Prosecuting children as adults might make some people feel better – but it’s not making New York any safer

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NEW YORK IS ONE OF ONLY TWO  STATES IN THE NATION that automatically prosecutes and incarcerates 16- and 17-year-olds as adults.

The vast majority of these young people were convicted of only non-violent misdemeanors, such as vandalism or shoplifting.

New York also prosecutes children as young as 13, if charged with certain serious offenses, as adults. These young people are detained in separate youth facilities until their 16th birthday, when they can be transferred to adult prison.

Children incarcerated as adults are in grave danger. They are physically and sexually abused during their incarceration at a significantly higher rate than their adult counterparts.

In addition, rates of recidivism and future violence skyrocket for young people incarcerated as adults.

The punitive nature of adult prison is harmful, unforgiving, and proven to increase the chance of recidivism for young people in the justice system. We have a responsibility to our youth to remove them from the detrimental adult system: our children deserve to be treated as children.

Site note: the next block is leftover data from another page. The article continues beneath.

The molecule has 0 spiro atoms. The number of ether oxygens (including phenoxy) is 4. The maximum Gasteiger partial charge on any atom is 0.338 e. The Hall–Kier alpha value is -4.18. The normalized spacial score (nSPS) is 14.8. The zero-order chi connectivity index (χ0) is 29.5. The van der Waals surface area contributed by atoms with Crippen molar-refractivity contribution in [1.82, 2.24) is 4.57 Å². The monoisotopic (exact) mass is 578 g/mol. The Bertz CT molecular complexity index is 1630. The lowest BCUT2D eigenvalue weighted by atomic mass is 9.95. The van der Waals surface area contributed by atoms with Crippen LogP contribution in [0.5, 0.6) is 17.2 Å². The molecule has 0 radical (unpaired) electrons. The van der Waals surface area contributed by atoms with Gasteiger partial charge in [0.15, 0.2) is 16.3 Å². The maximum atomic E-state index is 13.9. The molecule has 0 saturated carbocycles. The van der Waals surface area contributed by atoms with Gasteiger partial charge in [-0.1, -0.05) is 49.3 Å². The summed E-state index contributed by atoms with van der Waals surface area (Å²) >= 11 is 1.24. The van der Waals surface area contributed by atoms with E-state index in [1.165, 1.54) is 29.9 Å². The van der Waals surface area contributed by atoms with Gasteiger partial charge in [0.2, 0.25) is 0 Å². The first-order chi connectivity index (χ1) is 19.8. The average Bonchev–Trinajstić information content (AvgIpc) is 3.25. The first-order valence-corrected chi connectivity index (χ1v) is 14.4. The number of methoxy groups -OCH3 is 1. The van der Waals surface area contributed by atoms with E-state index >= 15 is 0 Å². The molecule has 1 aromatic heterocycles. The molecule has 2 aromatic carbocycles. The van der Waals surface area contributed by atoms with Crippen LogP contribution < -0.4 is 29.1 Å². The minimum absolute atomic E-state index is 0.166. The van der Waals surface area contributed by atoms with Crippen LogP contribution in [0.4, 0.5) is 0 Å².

In order to ensure the safety of New York’s children and communities – and end this shameful use of taxpayer dollars – we must overhaul purely punitive, outmoded models of justice and invest in what works.


Did you know?

  • In a study of New York and New Jersey youth charged with felonies, where in New York youth as young as 13 were prosecuted as adults and in NJ nearly all of the youth were prosecuted in juvenile court, found that New York youth “were 85% more likely to be re-arrested for violent crimes than those prosecuted in the New Jersey juvenile courts, and 44% more likely to be re-arrested for felony property crimes.”


  • A national review of published scientific evidence by the Centers for Disease Control concluded that transfer to the adult criminal justice system typically increases rather than decreases rates of violence among youth.[ii]


  • Studies show that community-based alternative-to-detention and alternative-to-incarceration programs effectively increase positive life outcomes and significantly decrease recidivism rates for children who enter the justice system.


[i]  Juszkiewicz, J. (2007, October); To Punish A Few: Too Many Youth Caught in the Net of Adult Prosecution. Washington, D.C.: Campaign for Youth Justice citing Jeffrey Fagan, “The Comparative Advantage of Juvenile vs. Criminal court Sanctions on Recidivism Among Adolescent Felony Offenders,” Law and Policy , Vol. 18., Nos. 1& 2, January/April, 1996.

[ii] CDC. (2007 Nov.16). Effects on violence of laws and policies facilitating the transfer of youth from the juvenile to the adult justice system.